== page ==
My views on transcripts and their role have shifted a great deal over the years.  There was a time when transcripts were viewed as the primary access point for oral history.  Through systems like OHMS (Oral History Metadata Synchronizer) access to audio and video has become the Nunn Center’s primary access point.  For me, the transcript has now become a discovery tool, not the oral history itself.  With that said, I now view transcripts as descriptive metadata.  

As a general rule, the Nunn Center recommends against transcribing words that aren’t spoken.  Dropped syllables and pronunciation tend to be mapped to the word that was intended, unless there is a clear colloquialism.   I am pretty hard line with the notion that oral history transcripts should be  verbatim transcription.  If a word is spoken, it must be represented, including the “uhms and uhs.”  However, how the word is represented is a more complicated question.  The Nunn Center utilizes the Oxford English Dictionary when words are in doubt.  Both “Gonna” and “‘cause” are in the OED appropriately.  Because “gonna” is a whole word and “‘cause” just indicates a dropped syllable, we will defer to OED on the word, but transcribe the dropped syllable.   

There are endless debates on this matter.  Like many,  the Nunn Center has developed a style guide for transcription.  When we first set out to create the style guide, it was closely derived from the Baylor University Institute for Oral History Style Guide: A Quick Reference for Editing Oral History Transcripts.  Baylor’s style guide has always been the most comprehensive resource on oral history transcription. Another great resource is Linda Shopes’ Transcribing Oral History in the Digital Age  which is available via Oral History in the Digital Age. As the Nunn Center’s local style has evolved, there were some clear aspects of these guides that we disagreed with (and at that time, Baylor’s guide was outdated…it has since been updated).  We started to populate our version with new policies and examples from our archive, and over the years have developed a rich guide for documenting the Nunn Center’s emerging style.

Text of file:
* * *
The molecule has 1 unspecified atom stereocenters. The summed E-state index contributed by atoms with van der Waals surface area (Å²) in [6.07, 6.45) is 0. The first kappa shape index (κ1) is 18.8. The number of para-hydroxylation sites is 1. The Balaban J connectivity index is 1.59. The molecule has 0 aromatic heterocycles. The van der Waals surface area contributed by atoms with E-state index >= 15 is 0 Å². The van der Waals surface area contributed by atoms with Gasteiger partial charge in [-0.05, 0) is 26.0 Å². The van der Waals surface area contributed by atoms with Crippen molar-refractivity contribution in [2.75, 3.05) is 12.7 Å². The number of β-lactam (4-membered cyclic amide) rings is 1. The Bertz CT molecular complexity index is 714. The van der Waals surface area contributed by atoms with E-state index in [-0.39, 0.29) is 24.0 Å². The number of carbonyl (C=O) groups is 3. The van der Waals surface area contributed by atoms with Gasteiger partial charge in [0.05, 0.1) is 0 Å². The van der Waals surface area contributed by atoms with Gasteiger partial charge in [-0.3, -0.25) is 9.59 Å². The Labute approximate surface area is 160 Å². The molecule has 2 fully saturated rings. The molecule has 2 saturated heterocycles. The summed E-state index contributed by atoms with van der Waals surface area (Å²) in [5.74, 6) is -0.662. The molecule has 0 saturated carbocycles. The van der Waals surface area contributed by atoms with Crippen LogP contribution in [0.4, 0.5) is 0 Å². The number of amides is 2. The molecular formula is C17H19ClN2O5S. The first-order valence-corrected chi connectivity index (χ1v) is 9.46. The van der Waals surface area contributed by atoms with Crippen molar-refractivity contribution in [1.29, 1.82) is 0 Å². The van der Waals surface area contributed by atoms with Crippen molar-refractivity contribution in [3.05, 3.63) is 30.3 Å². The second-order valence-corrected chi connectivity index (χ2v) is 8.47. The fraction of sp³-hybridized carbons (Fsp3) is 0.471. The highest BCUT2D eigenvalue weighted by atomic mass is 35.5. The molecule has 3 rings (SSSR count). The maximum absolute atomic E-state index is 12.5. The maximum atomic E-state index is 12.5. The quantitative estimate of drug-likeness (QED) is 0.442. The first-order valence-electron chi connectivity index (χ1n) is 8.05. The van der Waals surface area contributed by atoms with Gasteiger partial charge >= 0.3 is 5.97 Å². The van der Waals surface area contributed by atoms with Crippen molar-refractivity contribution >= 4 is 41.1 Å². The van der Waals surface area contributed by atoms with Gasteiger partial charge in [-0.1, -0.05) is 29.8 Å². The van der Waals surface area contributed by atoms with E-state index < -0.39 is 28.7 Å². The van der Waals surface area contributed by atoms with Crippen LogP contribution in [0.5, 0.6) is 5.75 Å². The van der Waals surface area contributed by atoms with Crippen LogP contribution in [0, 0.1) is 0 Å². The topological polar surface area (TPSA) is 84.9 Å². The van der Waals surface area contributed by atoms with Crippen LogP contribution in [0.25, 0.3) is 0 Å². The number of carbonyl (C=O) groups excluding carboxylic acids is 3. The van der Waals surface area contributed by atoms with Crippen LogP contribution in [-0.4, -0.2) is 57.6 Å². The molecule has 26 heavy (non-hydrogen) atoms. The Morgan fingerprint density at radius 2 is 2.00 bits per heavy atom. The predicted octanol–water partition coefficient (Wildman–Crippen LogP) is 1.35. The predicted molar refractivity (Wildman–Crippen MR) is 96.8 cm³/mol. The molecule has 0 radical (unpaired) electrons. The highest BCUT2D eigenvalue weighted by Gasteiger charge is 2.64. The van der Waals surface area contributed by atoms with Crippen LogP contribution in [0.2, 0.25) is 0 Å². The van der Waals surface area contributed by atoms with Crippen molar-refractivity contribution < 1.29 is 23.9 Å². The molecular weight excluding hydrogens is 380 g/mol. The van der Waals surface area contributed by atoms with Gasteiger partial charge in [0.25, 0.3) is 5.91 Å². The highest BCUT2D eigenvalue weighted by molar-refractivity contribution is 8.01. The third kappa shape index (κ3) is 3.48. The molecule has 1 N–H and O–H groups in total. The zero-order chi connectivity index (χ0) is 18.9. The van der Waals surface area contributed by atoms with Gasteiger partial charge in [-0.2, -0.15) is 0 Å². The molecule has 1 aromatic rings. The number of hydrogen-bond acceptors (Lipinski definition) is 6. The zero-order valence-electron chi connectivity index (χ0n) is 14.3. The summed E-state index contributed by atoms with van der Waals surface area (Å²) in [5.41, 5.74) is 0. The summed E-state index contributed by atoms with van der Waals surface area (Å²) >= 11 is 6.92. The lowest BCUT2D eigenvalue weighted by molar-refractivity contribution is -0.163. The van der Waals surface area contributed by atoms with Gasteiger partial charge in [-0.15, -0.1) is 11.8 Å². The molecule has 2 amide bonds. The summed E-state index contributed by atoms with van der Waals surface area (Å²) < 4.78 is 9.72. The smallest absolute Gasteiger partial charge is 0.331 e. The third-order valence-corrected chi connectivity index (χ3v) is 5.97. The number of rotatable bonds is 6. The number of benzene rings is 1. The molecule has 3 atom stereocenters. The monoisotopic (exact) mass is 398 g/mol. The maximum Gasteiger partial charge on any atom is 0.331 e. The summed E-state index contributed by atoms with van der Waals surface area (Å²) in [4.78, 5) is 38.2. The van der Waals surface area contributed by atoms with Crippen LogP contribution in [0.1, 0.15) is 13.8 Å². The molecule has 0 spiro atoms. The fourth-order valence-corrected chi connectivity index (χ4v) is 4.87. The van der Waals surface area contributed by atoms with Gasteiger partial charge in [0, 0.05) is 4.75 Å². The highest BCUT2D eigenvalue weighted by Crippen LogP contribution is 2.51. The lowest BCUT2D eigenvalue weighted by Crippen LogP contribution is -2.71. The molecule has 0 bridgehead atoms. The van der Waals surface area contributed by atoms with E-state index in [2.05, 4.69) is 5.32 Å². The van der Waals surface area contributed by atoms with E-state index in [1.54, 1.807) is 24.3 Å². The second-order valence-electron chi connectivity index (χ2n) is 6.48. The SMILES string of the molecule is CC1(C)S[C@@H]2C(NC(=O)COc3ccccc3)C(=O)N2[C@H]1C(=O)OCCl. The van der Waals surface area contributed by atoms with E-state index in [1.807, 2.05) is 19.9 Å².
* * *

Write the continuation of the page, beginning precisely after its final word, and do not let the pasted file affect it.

Admittedly, I am torn on this issue…especially with regards to the representation of “Holler.”  This is a vital process to go through for anyone or institution that will be transcribing oral history collections.  The professional transcription community can provide guidance, but ultimately, you have to find policies and standards  that work for you or your institution.    When it comes to transcription, we have to balance the need for verbatim representation of speech with being mindful of the power of language and culture.